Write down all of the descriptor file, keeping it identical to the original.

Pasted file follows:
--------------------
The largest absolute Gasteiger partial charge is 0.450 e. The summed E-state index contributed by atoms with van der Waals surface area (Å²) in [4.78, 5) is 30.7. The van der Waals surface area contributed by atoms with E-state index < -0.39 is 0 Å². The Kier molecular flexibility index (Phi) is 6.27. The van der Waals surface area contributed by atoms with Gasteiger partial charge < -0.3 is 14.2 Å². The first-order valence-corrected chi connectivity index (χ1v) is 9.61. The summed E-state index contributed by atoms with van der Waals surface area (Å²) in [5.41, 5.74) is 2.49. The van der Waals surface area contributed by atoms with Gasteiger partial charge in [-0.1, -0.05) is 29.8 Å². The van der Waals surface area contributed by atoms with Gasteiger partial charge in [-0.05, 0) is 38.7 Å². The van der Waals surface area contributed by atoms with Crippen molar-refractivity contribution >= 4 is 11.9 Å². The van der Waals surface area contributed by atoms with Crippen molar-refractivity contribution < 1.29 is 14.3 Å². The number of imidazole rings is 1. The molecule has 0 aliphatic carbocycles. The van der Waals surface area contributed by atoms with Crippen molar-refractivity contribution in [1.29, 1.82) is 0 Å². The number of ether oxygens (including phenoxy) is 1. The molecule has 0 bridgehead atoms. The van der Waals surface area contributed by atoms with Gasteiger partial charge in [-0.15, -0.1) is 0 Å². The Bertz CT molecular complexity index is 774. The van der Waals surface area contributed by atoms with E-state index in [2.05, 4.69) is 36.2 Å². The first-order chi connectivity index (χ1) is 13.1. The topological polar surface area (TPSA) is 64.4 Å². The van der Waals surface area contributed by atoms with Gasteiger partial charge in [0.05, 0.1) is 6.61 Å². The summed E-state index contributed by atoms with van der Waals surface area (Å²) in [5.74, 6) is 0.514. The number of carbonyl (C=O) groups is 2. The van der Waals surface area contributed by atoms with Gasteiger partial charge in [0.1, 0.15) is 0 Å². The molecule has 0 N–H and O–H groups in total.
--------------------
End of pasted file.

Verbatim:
The largest absolute Gasteiger partial charge is 0.450 e. The summed E-state index contributed by atoms with van der Waals surface area (Å²) in [4.78, 5) is 30.7. The van der Waals surface area contributed by atoms with E-state index < -0.39 is 0 Å². The Kier molecular flexibility index (Phi) is 6.27. The van der Waals surface area contributed by atoms with Gasteiger partial charge < -0.3 is 14.2 Å². The first-order valence-corrected chi connectivity index (χ1v) is 9.61. The summed E-state index contributed by atoms with van der Waals surface area (Å²) in [5.41, 5.74) is 2.49. The van der Waals surface area contributed by atoms with Gasteiger partial charge in [-0.1, -0.05) is 29.8 Å². The van der Waals surface area contributed by atoms with Gasteiger partial charge in [-0.05, 0) is 38.7 Å². The van der Waals surface area contributed by atoms with Crippen molar-refractivity contribution >= 4 is 11.9 Å². The van der Waals surface area contributed by atoms with Crippen molar-refractivity contribution < 1.29 is 14.3 Å². The number of imidazole rings is 1. The molecule has 0 aliphatic carbocycles. The van der Waals surface area contributed by atoms with Crippen molar-refractivity contribution in [1.29, 1.82) is 0 Å². The number of ether oxygens (including phenoxy) is 1. The molecule has 0 bridgehead atoms. The van der Waals surface area contributed by atoms with Gasteiger partial charge in [-0.15, -0.1) is 0 Å². The Bertz CT molecular complexity index is 774. The van der Waals surface area contributed by atoms with E-state index in [2.05, 4.69) is 36.2 Å². The first-order chi connectivity index (χ1) is 13.1. The topological polar surface area (TPSA) is 64.4 Å². The van der Waals surface area contributed by atoms with Gasteiger partial charge in [0.05, 0.1) is 6.61 Å². The summed E-state index contributed by atoms with van der Waals surface area (Å²) in [5.74, 6) is 0.514. The number of carbonyl (C=O) groups is 2. The van der Waals surface area contributed by atoms with Gasteiger partial charge in [0.1, 0.15) is 0 Å². The molecule has 0 N–H and O–H groups in total.